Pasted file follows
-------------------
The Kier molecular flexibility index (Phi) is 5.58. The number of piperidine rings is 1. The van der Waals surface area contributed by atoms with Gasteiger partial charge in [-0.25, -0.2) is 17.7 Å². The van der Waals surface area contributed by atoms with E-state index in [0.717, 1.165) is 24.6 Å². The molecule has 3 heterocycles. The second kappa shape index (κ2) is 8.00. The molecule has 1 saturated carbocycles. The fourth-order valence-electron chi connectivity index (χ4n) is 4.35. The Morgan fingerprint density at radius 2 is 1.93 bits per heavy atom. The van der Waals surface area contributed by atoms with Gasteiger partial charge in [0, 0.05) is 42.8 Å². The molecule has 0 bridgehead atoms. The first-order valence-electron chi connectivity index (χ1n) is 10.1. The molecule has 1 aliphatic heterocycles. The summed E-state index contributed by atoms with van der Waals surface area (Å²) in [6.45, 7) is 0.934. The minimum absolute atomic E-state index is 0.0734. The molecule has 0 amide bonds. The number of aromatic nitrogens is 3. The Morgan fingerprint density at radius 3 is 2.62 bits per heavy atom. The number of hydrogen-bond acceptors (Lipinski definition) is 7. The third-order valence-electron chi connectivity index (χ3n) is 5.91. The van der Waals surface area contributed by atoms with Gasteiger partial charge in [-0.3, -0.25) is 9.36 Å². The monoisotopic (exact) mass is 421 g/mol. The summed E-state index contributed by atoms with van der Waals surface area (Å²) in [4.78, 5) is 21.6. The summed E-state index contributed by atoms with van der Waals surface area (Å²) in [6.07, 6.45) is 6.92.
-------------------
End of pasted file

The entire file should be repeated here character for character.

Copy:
The Kier molecular flexibility index (Phi) is 5.58. The number of piperidine rings is 1. The van der Waals surface area contributed by atoms with Gasteiger partial charge in [-0.25, -0.2) is 17.7 Å². The van der Waals surface area contributed by atoms with E-state index in [0.717, 1.165) is 24.6 Å². The molecule has 3 heterocycles. The second kappa shape index (κ2) is 8.00. The molecule has 1 saturated carbocycles. The fourth-order valence-electron chi connectivity index (χ4n) is 4.35. The Morgan fingerprint density at radius 2 is 1.93 bits per heavy atom. The van der Waals surface area contributed by atoms with Gasteiger partial charge in [0, 0.05) is 42.8 Å². The molecule has 0 bridgehead atoms. The first-order valence-electron chi connectivity index (χ1n) is 10.1. The molecule has 1 aliphatic heterocycles. The summed E-state index contributed by atoms with van der Waals surface area (Å²) in [6.45, 7) is 0.934. The minimum absolute atomic E-state index is 0.0734. The molecule has 0 amide bonds. The number of aromatic nitrogens is 3. The Morgan fingerprint density at radius 3 is 2.62 bits per heavy atom. The number of hydrogen-bond acceptors (Lipinski definition) is 7. The third-order valence-electron chi connectivity index (χ3n) is 5.91. The van der Waals surface area contributed by atoms with Gasteiger partial charge in [-0.3, -0.25) is 9.36 Å². The monoisotopic (exact) mass is 421 g/mol. The summed E-state index contributed by atoms with van der Waals surface area (Å²) in [4.78, 5) is 21.6. The summed E-state index contributed by atoms with van der Waals surface area (Å²) in [6.07, 6.45) is 6.92.